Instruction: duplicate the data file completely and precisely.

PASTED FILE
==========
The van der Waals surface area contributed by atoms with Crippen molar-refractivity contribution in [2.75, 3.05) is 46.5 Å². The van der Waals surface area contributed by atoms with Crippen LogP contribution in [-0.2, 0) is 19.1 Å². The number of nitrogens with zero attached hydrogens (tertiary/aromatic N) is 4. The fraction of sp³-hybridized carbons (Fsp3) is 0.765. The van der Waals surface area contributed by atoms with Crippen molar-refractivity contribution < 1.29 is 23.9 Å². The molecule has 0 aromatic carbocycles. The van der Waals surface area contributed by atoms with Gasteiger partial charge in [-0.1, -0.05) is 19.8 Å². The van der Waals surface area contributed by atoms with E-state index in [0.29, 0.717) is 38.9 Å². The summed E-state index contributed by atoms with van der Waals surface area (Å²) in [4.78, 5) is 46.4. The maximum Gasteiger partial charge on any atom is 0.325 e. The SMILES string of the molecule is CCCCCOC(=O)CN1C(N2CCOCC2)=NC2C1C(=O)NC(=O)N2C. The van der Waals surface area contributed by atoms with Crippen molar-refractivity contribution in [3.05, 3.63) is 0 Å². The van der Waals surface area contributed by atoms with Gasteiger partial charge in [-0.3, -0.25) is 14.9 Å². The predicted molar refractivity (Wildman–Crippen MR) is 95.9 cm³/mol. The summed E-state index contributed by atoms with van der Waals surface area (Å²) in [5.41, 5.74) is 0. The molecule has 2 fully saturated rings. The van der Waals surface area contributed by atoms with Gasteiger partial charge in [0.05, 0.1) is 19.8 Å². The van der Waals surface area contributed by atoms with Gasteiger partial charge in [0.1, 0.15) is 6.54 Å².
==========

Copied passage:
The van der Waals surface area contributed by atoms with Crippen molar-refractivity contribution in [2.75, 3.05) is 46.5 Å². The van der Waals surface area contributed by atoms with Crippen LogP contribution in [-0.2, 0) is 19.1 Å². The number of nitrogens with zero attached hydrogens (tertiary/aromatic N) is 4. The fraction of sp³-hybridized carbons (Fsp3) is 0.765. The van der Waals surface area contributed by atoms with Crippen molar-refractivity contribution < 1.29 is 23.9 Å². The molecule has 0 aromatic carbocycles. The van der Waals surface area contributed by atoms with Gasteiger partial charge in [-0.1, -0.05) is 19.8 Å². The van der Waals surface area contributed by atoms with E-state index in [0.29, 0.717) is 38.9 Å². The summed E-state index contributed by atoms with van der Waals surface area (Å²) in [4.78, 5) is 46.4. The maximum Gasteiger partial charge on any atom is 0.325 e. The SMILES string of the molecule is CCCCCOC(=O)CN1C(N2CCOCC2)=NC2C1C(=O)NC(=O)N2C. The van der Waals surface area contributed by atoms with Crippen molar-refractivity contribution in [3.05, 3.63) is 0 Å². The van der Waals surface area contributed by atoms with Gasteiger partial charge in [-0.3, -0.25) is 14.9 Å². The predicted molar refractivity (Wildman–Crippen MR) is 95.9 cm³/mol. The summed E-state index contributed by atoms with van der Waals surface area (Å²) in [5.41, 5.74) is 0. The molecule has 2 fully saturated rings. The van der Waals surface area contributed by atoms with Gasteiger partial charge in [0.05, 0.1) is 19.8 Å². The van der Waals surface area contributed by atoms with Gasteiger partial charge in [0.1, 0.15) is 6.54 Å².